30th April 2021
From Blackpool to Brighton, and Barry Island to Brightlingsea, these richly-detailed photographs capture the candyfloss colours and faded nostalgia of a seaside culture that is peculiarly (yet wonderfully) British.Hoxton Mini Press (2021)
“I like how seafronts have visually rich, brightly coloured signs and buildings, alongside the coffee shops and rubbish bins,” Ball says. He is committed to documenting their evolving look, he says: “Our seaside heritage is vulnerable and it’s important to record it before it changes.”Ball (2019) cited in The Guardian
In the book’s introduction, Lucy Davies (2019) has written, ‘Everywhere you look, opportunities for mockery or misery are rife. But that’s not Ball’s style. His pictures are less about a point of view, or an event, than an observation.’ When it comes to his images of Great Yarmouth, I have to disagree.
Having purchased and looked through the images in Rob Ball’s book titled ‘Funland’ I am left with a feeling of confusion. I am not sure if it is the way that the images have been presented, in that there are images of the seaside resorts with people in them, mixed amongst images that show barren out of season views. For anyone not knowing about the seasonal differences in footfall at seaside resorts they could easily misinterpret these images as showing the decline of numbers of tourists visiting these areas.
Ball’s content within his series has given me the idea to segregate the people who will be the main subject of my assignment so that the energetic colours and details of the arcades, public houses and cafes will not be contained within the shots. The isolation of the people from a detailed background will mean that I will need to try to capture interesting body positions and language as well as details such as buggies, bags, walking sticks etc.
In the sample work below, which I have sketched from the photograph titled, ‘Torbay Road, Paignton, 2018’, I have analysed the content which I would be interested in for my assignment and the background information is not important. I have found that isolating specific people would enable the viewer’s eye to travel straight to the person. This would enable the viewer to study the human form for longer.
In the following sketch I have looked closely at groups of people within a photograph. Although their isn’t a busy background to draw the viewer’s eye away from the people in the image, I do find, for me personally, that the people are quite small and lack detail. They remind me of a L.S. Lowry painting where forms and shapes of people are important rather than facial expressions or details within clothes etc.
If we look at and compare the two images below, although the clothes and activities differ because of the changes in society and what is perceived as the ‘norm’ for that time, the way the people are recorded from a high perspective from a far is the same. The distance and perspective in the image above and those below, create the sense of a large space filled with small people, as the saying goes, ‘like ants’.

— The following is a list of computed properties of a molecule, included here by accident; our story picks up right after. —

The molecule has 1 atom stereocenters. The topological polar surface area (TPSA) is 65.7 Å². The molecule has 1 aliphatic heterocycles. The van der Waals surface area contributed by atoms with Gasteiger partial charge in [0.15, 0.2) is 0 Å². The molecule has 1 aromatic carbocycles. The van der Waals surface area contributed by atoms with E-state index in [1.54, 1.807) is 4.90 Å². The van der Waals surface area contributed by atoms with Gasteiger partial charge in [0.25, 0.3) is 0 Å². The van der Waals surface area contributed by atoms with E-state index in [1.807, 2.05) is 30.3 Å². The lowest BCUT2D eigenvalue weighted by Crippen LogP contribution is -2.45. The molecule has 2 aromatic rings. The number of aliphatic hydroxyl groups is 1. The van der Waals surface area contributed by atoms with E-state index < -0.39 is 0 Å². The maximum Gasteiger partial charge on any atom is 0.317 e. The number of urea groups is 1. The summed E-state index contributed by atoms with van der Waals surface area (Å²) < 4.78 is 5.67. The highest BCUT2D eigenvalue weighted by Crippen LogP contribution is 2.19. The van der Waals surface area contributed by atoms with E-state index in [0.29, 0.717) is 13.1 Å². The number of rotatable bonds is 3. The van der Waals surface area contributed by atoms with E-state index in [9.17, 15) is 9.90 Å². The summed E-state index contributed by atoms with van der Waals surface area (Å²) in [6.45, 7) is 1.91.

The perspective used for the above images would not work as well for the decisive moment as well as images that focused in on subjects, unless there was a very obvious ‘concept’ being caught for the series.
From looking at the seaside images of Rob Ball, I now have decided on two specific visual features that my composition will use. Firstly, I will be shoot towards the sea which means the background details will not entice the viewers eyes away from the main focus of the image. Secondly, I will use close-up shots to gain as much detail as possible in my subjects as they walk past my camera.
Fig.1 Ball, R. (2019) Promenade, Blackpool, 2018. [Photograph] At: https://www.hoxtonminipress.com/products/funland (Accessed 01.05.2021)
Fig. 2 Tomlin, D. (2021) Analysis of Torbay Road, Paignton, 2018 [Analytical diagram] with cropped insert, Ball. R. (2018) Torbay Road, Paignton. [Photograph] In: Ball, R. Funland: A visual tour of the British seaside. London: Hoxton Mini Press.
Fig. 3 Tomlin, D. (2021) Analysis of South Beach, Bridlington, 2018 [Analytical diagram] with insert, Ball. R. (2018) South Beach, Bridlington. [Photograph] In: Ball, R. Funland: A visual tour of the British seaside. London: Hoxton Mini Press.
Fig. 4 Ball, R. (2014) Viking Bay, Broadstairs, 2014. [Photograph] In: Ball, R. (2019) Funland: A visual tour of the British seaside. London: Hoxton Mini Press.
Fig. 5 Lowry, L.S. (1943) July, The Seaside. [Oil on canvas] At: https://www.artfund.org/whats-on/exhibitions/2015/06/10/lowry-by-the-sea-exhibition (Accessed 02.05.2021)
Hoxton Mini Press (2019) Funland. At: https://www.hoxtonminipress.com/products/funland
Tselova, S. (2019) ‘Rob Ball’s Funland: British seaside towns – in pictures’ In: The Guardian 18.05.2019 At: https://www.theguardian.com/artanddesign/gallery/2019/may/18/rob-balls-funland-british-seaside-towns-in-pictures (Accessed 01.05.2021)